New York State School Boards Association

SED rethinks computerized testing, plans phase-in over several years

by Eric D. Randall

On Board Online • October 13, 2014

By Eric D. Randall
Editor-in-Chief

Last spring, more than 16,000 students in New York State took computer-based tests in a pilot project. This spring, it could be zero.

The State Education Department has slowed down its plan to switch from paper tests to computer-based tests as early as this school year.

New York is part of a multi-state consortium called PARCC (Partnership for Assessment of Readiness for College and Careers), which will be offering online assessments this spring. All PARCC members except New York will be using those assessments, said PARCC spokesman David Connerty-Marin. Participating will be Washington, D.C. and 11 states – Arkansas, Colorado, Illinois, Louisiana, Maryland, Massachusetts, Mississippi, New Jersey, New Mexico, Ohio and Rhode Island.

Several concerns make waiting a better option, according to Ken Wagner, deputy commissioner for curriculum, assessment and educational technology.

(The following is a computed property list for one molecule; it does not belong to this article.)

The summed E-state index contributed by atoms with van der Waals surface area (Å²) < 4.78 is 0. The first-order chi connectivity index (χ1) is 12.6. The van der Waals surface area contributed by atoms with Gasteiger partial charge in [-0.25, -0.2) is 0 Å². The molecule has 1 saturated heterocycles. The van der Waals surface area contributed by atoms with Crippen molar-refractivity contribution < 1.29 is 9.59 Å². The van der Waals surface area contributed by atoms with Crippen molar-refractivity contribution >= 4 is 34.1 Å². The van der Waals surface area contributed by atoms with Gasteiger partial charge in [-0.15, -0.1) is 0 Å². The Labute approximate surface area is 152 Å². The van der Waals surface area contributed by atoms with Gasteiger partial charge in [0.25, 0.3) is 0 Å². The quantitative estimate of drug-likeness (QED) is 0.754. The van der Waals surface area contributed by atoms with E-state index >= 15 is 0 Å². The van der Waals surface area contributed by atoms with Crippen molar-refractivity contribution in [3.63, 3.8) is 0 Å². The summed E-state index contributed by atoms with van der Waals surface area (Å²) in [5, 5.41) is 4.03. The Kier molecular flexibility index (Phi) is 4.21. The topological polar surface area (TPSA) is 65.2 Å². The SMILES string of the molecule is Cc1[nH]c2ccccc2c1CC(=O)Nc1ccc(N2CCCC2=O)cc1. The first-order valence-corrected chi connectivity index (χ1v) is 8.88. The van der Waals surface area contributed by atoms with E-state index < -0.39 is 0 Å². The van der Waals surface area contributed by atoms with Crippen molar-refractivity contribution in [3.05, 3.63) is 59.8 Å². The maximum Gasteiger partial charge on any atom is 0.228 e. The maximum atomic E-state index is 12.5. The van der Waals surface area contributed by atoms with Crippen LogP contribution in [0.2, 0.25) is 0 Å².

They include:

  • Uncertainty regarding how many New York school districts have the technical capability to use the tests. State efforts to gather such information have been unsuccessful, but will be renewed, Wagner said.
  • Concern that the PARCC tests are too long in duration. Under PARCC’s scheduled test time, every grade level in New York would see an increase in the amount of test time.
  • Desire to see other states’ experience with PARCC tests. “We look forward to learning more about the tests once they release approximately 40 percent of the questions following the operational tests in spring 2015,” Wagner said. This is the only way to be sure about the quality of the assessments, he said.